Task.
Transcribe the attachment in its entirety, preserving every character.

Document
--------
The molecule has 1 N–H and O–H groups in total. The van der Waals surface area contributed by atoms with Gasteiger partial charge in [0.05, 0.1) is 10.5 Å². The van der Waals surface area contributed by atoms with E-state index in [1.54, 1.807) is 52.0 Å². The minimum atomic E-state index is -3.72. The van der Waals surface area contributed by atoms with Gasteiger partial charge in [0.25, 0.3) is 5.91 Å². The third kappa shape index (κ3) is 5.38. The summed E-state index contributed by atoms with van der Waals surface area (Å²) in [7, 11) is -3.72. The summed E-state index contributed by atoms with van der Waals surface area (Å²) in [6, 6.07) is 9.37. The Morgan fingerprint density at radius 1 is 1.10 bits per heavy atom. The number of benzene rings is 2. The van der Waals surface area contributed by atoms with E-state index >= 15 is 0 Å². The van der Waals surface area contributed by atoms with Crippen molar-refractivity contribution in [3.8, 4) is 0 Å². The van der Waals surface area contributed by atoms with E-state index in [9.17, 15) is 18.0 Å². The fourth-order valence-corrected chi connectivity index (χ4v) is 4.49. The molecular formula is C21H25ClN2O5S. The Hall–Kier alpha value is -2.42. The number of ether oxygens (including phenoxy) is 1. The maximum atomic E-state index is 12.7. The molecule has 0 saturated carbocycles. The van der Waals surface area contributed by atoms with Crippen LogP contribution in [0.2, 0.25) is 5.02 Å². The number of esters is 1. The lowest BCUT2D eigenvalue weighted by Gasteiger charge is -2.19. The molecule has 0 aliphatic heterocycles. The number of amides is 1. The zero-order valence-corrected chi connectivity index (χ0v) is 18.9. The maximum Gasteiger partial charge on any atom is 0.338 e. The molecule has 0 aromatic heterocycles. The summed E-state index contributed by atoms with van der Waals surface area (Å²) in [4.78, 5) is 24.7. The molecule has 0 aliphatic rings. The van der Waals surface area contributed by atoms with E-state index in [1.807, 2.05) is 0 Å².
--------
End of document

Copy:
The molecule has 1 N–H and O–H groups in total. The van der Waals surface area contributed by atoms with Gasteiger partial charge in [0.05, 0.1) is 10.5 Å². The van der Waals surface area contributed by atoms with E-state index in [1.54, 1.807) is 52.0 Å². The minimum atomic E-state index is -3.72. The van der Waals surface area contributed by atoms with Gasteiger partial charge in [0.25, 0.3) is 5.91 Å². The third kappa shape index (κ3) is 5.38. The summed E-state index contributed by atoms with van der Waals surface area (Å²) in [7, 11) is -3.72. The summed E-state index contributed by atoms with van der Waals surface area (Å²) in [6, 6.07) is 9.37. The Morgan fingerprint density at radius 1 is 1.10 bits per heavy atom. The number of benzene rings is 2. The van der Waals surface area contributed by atoms with E-state index >= 15 is 0 Å². The van der Waals surface area contributed by atoms with Crippen molar-refractivity contribution in [3.8, 4) is 0 Å². The van der Waals surface area contributed by atoms with E-state index in [9.17, 15) is 18.0 Å². The fourth-order valence-corrected chi connectivity index (χ4v) is 4.49. The molecular formula is C21H25ClN2O5S. The Hall–Kier alpha value is -2.42. The number of ether oxygens (including phenoxy) is 1. The maximum atomic E-state index is 12.7. The molecule has 0 saturated carbocycles. The van der Waals surface area contributed by atoms with Crippen LogP contribution in [0.2, 0.25) is 5.02 Å². The number of esters is 1. The lowest BCUT2D eigenvalue weighted by Gasteiger charge is -2.19. The molecule has 0 aliphatic heterocycles. The number of amides is 1. The zero-order valence-corrected chi connectivity index (χ0v) is 18.9. The maximum Gasteiger partial charge on any atom is 0.338 e. The molecule has 0 aromatic heterocycles. The summed E-state index contributed by atoms with van der Waals surface area (Å²) in [4.78, 5) is 24.7. The molecule has 0 aliphatic rings. The van der Waals surface area contributed by atoms with E-state index in [1.807, 2.05) is 0 Å².